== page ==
It’s not often that I am completely satisfied with a hotel’s service. Having worked in the travel industry before my time with the Institute I developed a sense for what was exceptional quality and what was below par and everything in between. I was fortunate enough to stay in one of the top hotels in Atlanta, Georgia last week while conducting the Nonviolent Crisis Intervention®
training program. We had over thirty participants who were attending for a variety of reasons. Some were there for the one-day seminar while others attended for the full four-day certification course. Still others were attending to recertify, refresh, or meet their renewal process requirement. I enjoyed working with them all. But what was almost as enjoyable was interacting with the staff at the hotel. It occurred to me that the qualities that the hotel staff possessed are the same qualities that we in human service should have as well.
A wide variety of hotel staff came up to greet me throughout the week. Everyone from banquet staff, who were handling our day-to-day beverage requirements to the general manager of the hotel. Each and every one of them shook my hand firmly, looked me straight in the eye and told me how happy they were that I was there. Can you imagine being a consumer in a human service environment and getting that same kind of treatment from every single employee there? Granted, in many human service settings the service users do not want to be there or are more or less required to be there due to health related reasons or perhaps even a court order. But wouldn’t the experience be enhanced in a positive way if the people who were taking care of you communicated their appreciation in a, if not direct way, subtle gesture of some kind? While going to a hospital for important tests I would not want a nurse telling me she was glad I was there. I would, however, appreciate a greeting along with a statement telling me how well they were going to take care of me regardless of my reason for being there. That simple communication could actually prevent crisis behavior.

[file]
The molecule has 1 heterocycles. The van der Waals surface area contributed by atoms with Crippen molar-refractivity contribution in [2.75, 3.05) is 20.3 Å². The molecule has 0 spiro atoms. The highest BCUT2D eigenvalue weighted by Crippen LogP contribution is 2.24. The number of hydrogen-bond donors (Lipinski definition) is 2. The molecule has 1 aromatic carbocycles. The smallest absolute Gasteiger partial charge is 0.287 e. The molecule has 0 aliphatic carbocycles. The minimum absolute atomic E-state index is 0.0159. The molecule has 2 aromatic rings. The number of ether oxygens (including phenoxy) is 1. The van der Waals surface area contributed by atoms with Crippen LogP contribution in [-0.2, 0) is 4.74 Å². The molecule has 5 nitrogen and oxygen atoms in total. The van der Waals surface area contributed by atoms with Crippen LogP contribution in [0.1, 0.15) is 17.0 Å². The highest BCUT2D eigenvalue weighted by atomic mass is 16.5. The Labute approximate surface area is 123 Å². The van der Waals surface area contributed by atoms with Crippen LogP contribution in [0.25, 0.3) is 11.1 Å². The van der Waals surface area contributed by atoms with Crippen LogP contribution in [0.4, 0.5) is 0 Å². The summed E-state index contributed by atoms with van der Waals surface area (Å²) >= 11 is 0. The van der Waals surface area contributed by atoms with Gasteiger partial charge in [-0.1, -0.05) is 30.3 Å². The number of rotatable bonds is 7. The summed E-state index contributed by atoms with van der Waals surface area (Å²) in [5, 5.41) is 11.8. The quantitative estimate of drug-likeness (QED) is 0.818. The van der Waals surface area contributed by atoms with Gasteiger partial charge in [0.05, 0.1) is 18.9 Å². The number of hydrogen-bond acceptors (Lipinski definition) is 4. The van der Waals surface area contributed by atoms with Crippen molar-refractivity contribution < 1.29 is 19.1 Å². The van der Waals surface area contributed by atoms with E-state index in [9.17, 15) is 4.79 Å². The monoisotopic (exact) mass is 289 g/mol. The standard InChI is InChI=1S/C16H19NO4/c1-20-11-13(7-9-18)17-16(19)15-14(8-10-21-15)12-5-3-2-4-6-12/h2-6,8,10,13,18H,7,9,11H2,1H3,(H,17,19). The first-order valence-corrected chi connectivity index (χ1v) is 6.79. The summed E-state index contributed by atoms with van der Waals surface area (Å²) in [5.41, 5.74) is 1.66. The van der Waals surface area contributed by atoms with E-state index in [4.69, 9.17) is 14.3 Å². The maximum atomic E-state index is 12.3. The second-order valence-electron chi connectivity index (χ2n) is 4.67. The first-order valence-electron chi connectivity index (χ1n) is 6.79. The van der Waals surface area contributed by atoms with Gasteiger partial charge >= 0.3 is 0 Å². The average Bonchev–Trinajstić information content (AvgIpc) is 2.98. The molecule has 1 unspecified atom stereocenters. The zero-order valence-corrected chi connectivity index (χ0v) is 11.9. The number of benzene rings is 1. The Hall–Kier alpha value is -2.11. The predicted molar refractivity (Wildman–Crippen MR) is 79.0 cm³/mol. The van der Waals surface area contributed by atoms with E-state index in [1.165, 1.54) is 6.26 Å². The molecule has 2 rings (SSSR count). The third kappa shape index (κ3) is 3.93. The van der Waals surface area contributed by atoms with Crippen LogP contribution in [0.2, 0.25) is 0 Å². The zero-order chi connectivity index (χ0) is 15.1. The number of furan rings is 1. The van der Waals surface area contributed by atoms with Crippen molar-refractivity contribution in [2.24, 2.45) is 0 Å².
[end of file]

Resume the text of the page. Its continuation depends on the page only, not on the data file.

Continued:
The attention to detail at this hotel was phenomenal. Billing statements were accurate and delivered in a timely manner. Staff used my name when greeting me or if they didn’t know my name would greet me with “Sir”. Sleeping and meeting rooms were meticulously cleaned and everything was aesthetically pleasing. On the third day, when staff was used to my daily habits, things were done for me in advance without my having to ask. What a pleasant surprise! Can we as human service professionals duplicate this same attention to detail and quality control? Making sure those in our care understand what, if any, services will be charged and who will be responsible for paying them. Calling our consumers by name and if the name is not known then always communicating with them in the most respectful manner. Striving to create an environment that is clean and clutter-free and using colors and furniture that are pleasing to the eye and conducive to a stress-free environment. Trying to anticipate what our service users’ needs are without being judgmental, but with their Care, Welfare, Safety, and SecuritySM
in mind even if it is something as simple as a glass of water.
Finally, I wanted to mention the incredible attitudes and demeanor that the staff at this particular hotel possessed. This was ubiquitous throughout the hotel even when things weren’t going to plan. This had a strong effect on me. Strong enough for me to want to write about it! I was then able to transfer that same positive energy to my participants. Think of the impact your attitude will have on all those that you touch day in and day out. What type of energy will you pass along? You have incredible power whether you know it or not. Tap into that power and make sure it has a positive impact on those around you.
I suspect that the Institute will be going back to this particular hotel year after year as we have been doing for so many. It was a pleasure working with their staff and a privilege to serve our customers as well.
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